Metallica's Lars Ulrich, who inducted Black Sabbath into the Rock and Roll Hall of Fame in 2007, said "Black Sabbath is and always will be synonymous with heavy metal",[107]while James Hetfield said "Sabbath got me started on all that evil-sounding shit, and it's stuck with me. Tony Iommi is the king of the heavy riff."[108] Ex-Guns n Roses guitarist Slash said of the Paranoid album: "There's just something about that whole record that, when you're a kid and you're turned onto it, it's like a whole different world. It just opens up your mind to another dimension...Paranoid is the whole Sabbath experience; very indicative of what Sabbath meant at the time. Tony's playing style — doesn’t matter whether it's off 'Paranoid' or if it's off 'Heaven and Hell' — it's very distinctive."[108] Anthrax guitarist Scott Ian said "I always get the question in every interview I do, 'What are your top five metal albums?' I make it easy for myself and always say the first five Sabbath albums."[108] Lamb of God's Chris Adler said "If anybody who plays heavy metal says that they weren't influenced by Black Sabbath's music, then I think that they're lying to you. I think all heavy metal music was, in some way, influenced by what Black Sabbath did."[109] Metallica is a Grammy Award-winning American heavy metal/thrash metal band formed in 1981[1] and has become one of the most commercially successful musical acts of recent decades. ... Lars Ulrich (born December 26, 1963) is the drummer and co-founder of Metallica. ... The Rock and Roll Hall of Fame at sunset. ... James Alan Hetfield (born 3 August 1963, Downey, California[1]) is the main songwriter (with drummer Lars Ulrich and sometimes guitarist Kirk Hammett), co-founder, vocalist and rhythm guitarist of the American thrash/heavy metal band Metallica. ... Guns N Roses (GNR) is an American hard rock band whose dangerous reputation, controversial front man, and technical prowess have made them one of the most popular and acclaimed rock n roll bands ever. ... Look up slash in Wiktionary, the free dictionary. ... Scott Ian Rosenfeld (born December 31, 1963) is the rhythm guitarist for the metal band Anthrax who uses the stage name Scott Ian. ... Lamb of God is an American heavy metal band formed in 1990 in Richmond, Virginia. ... Chris Adler (born November 23, 1972) is an American drummer, best known as a member of the metal band Lamb of God. ...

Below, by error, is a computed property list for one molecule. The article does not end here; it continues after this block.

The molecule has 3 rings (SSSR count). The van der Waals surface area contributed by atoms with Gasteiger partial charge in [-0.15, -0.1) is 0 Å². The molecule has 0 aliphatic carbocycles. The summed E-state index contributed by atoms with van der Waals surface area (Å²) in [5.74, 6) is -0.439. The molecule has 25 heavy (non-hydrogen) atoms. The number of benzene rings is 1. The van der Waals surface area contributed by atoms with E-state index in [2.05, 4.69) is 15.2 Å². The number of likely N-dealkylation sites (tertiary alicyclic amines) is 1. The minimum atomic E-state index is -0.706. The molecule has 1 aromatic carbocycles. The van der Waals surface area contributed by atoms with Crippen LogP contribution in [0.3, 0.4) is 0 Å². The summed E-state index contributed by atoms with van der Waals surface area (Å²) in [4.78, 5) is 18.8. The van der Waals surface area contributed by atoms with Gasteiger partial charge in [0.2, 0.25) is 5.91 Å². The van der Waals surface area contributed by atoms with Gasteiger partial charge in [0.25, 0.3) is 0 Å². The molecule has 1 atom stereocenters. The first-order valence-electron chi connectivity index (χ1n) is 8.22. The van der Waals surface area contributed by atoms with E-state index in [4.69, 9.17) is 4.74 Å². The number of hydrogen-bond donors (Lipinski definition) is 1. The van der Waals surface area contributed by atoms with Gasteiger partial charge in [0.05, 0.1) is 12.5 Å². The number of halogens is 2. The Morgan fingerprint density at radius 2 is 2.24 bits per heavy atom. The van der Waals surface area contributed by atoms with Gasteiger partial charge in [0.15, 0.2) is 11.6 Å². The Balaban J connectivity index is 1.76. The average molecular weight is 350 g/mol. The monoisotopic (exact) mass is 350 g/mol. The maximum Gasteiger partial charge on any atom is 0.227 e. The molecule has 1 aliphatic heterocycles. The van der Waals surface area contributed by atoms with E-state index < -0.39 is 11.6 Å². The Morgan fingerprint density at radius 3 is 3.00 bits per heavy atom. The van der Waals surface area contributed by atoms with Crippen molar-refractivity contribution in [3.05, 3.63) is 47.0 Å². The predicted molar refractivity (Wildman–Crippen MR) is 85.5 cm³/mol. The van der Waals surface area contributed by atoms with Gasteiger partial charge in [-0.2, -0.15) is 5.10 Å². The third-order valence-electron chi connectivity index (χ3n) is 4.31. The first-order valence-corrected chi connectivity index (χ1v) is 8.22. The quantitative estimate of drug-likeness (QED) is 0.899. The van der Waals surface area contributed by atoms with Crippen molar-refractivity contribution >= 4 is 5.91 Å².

Members

Current line-up Black Sabbaths lineup has changed regularly since its formation. ...

Ozzy redirects here. ... For other uses, see Singer (disambiguation). ... Frank Anthony Tony Iommi (born February 19, 1948, in Aston, Birmingham, England) is a guitarist best known for his tenure in the heavy metal band Black Sabbath. ... Two different electric guitars. ... This article does not cite any references or sources. ... A sunburst-colored Fender Precision Bass The electric bass guitar (or electric bass[1][2]; pronounced , as in base) is a bass stringed instrument played primarily with the fingers (either by plucking, slapping, popping, or tapping) or using a pick. ... This article does not cite any references or sources. ... A drum kit (or drum set or trap set) is a collection of drums, cymbals and sometimes other percussion instruments, such as a cowbell, wood block, chimes or tambourines, arranged for convenient playing by a single drummer. ...

Discography